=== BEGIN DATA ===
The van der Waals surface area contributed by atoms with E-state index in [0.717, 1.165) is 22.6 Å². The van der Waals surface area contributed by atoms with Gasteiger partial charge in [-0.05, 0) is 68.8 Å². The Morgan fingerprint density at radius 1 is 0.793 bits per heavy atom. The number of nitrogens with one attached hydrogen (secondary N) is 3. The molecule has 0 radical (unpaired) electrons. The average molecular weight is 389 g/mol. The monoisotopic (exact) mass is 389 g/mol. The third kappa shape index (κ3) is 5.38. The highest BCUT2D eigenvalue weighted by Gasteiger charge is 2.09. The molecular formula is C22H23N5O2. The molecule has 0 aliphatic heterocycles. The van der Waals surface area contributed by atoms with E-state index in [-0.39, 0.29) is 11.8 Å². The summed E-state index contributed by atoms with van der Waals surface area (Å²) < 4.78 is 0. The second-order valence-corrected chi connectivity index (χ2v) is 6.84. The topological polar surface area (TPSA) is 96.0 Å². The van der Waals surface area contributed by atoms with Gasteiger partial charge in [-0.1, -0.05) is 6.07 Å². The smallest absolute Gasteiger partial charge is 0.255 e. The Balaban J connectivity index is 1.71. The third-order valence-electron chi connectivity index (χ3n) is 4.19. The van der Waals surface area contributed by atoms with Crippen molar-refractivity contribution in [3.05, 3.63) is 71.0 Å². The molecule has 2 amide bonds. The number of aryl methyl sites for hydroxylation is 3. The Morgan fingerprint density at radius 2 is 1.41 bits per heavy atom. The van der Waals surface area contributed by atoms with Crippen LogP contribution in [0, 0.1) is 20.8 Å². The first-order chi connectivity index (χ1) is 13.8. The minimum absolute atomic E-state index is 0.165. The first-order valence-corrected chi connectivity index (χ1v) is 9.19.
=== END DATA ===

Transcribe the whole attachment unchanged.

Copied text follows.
The van der Waals surface area contributed by atoms with E-state index in [0.717, 1.165) is 22.6 Å². The van der Waals surface area contributed by atoms with Gasteiger partial charge in [-0.05, 0) is 68.8 Å². The Morgan fingerprint density at radius 1 is 0.793 bits per heavy atom. The number of nitrogens with one attached hydrogen (secondary N) is 3. The molecule has 0 radical (unpaired) electrons. The average molecular weight is 389 g/mol. The monoisotopic (exact) mass is 389 g/mol. The third kappa shape index (κ3) is 5.38. The highest BCUT2D eigenvalue weighted by Gasteiger charge is 2.09. The molecular formula is C22H23N5O2. The molecule has 0 aliphatic heterocycles. The van der Waals surface area contributed by atoms with E-state index in [-0.39, 0.29) is 11.8 Å². The summed E-state index contributed by atoms with van der Waals surface area (Å²) < 4.78 is 0. The second-order valence-corrected chi connectivity index (χ2v) is 6.84. The topological polar surface area (TPSA) is 96.0 Å². The van der Waals surface area contributed by atoms with Gasteiger partial charge in [-0.1, -0.05) is 6.07 Å². The smallest absolute Gasteiger partial charge is 0.255 e. The Balaban J connectivity index is 1.71. The third-order valence-electron chi connectivity index (χ3n) is 4.19. The van der Waals surface area contributed by atoms with Crippen molar-refractivity contribution in [3.05, 3.63) is 71.0 Å². The molecule has 2 amide bonds. The number of aryl methyl sites for hydroxylation is 3. The Morgan fingerprint density at radius 2 is 1.41 bits per heavy atom. The van der Waals surface area contributed by atoms with Crippen LogP contribution in [0, 0.1) is 20.8 Å². The first-order chi connectivity index (χ1) is 13.8. The minimum absolute atomic E-state index is 0.165. The first-order valence-corrected chi connectivity index (χ1v) is 9.19.